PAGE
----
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World Cities Culture Report 2015 Now Available
Major new international report highlights opportunities and challenges for the future
The Mayor of London, Boris Johnson, today (18th November 2015) called on cities around the world to work together to support and nurture culture and creativity, which he believes are critical to their success. The Mayor’s comments coincide with the publication of The World Cities Culture Report 2015, the biggest international survey of opinion leaders ever undertaken about the value of culture and cities.
The report comes as cultural leaders and senior officials from 31 leading cities met in London for the fourth World Cities Culture Summit, three days of high level talks aimed at sharing experience and expertise, formulating long-term policies to protect culture, creativity and innovation and planning for future challenges.
The World Cities Culture Report, which is supported by Bloomberg Philanthropies, draws on a wealth of data to show the breadth of cultural activity in almost thirty leading cities, from how many museums, cinema screens, restaurants and live music venues they have, to how many international tourists they attract and how many people are employed in the creative industries.
Produced by the World Cities Culture Forum, 150 artists, business leaders, entrepreneurs and politicians and opinion formers were asked for their views on the challenges and opportunities facing their cities and how culture can address them. The report reveals that the cultural and creative sectors are increasingly recognised as critical to the success of leading cities around the world, with many contributors talking about the role that culture has in creating shared spaces and bringing people together.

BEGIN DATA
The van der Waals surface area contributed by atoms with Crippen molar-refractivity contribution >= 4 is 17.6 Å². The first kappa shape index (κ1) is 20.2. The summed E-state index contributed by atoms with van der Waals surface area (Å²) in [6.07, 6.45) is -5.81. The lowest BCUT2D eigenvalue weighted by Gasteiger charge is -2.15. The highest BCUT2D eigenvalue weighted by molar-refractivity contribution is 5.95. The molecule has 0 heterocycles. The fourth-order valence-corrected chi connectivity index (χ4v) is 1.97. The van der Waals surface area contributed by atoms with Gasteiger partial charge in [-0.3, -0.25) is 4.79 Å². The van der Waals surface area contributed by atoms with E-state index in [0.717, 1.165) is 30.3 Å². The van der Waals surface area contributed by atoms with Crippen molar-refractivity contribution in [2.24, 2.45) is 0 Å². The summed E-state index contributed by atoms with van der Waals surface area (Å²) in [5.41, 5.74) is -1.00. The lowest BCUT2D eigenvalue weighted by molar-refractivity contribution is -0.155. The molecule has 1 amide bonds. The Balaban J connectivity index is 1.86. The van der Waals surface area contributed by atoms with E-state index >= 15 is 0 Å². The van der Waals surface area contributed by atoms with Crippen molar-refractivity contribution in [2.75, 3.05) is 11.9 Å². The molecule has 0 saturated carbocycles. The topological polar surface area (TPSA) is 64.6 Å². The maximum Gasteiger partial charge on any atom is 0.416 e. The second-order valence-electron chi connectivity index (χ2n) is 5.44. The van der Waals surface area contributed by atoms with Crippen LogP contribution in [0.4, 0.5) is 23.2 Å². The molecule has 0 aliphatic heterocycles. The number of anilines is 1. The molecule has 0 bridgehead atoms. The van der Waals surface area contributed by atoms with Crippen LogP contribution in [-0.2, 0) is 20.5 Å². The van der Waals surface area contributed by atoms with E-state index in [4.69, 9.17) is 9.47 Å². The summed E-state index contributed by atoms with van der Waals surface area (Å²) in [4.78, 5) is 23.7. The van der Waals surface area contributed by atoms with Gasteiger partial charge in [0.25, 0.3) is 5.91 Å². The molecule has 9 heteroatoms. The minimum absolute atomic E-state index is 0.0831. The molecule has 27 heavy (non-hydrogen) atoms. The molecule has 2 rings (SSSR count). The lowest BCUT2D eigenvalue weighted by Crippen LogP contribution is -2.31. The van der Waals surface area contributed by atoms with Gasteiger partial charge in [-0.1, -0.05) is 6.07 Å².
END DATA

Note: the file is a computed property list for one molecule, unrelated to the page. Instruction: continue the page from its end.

There is however concerns that cities are becoming too unaffordable for creative talent to survive and what practical steps should be taken to ensure arts and culture are accessible to the widest number of people and reflect the increasingly diverse populations now living in urban centres.
London has weathered the financial crisis remarkably well and its reputation as a centre for finance, trade and culture has never been higher. Four out of five people say that culture is the main reason that they come to London, with cultural tourists spending £7.3 billion in 2013 (GLA 2015), but there are fears its economic success is making the city increasingly unaffordable for artists and other practitioners. A number of other cities, including Hong Kong, New York and San Francisco, have similar concerns. Like London, many cities are now developing policies aimed at embedding culture in planning, such as the protection of cultural venues and the creation of creative workspaces alongside future development.
Paul Owens, Managing Director of BOP Consulting, the specialist firm which researched and wrote the report said: ‘The World Cities Culture Report 2015 shows that all leading cities around the world are now taking culture seriously as an important item on the urban growth agenda. The report is designed as a useful tool for developing more wide-reaching policies on culture and sustainable growth.’
Click here to download and read the full report.
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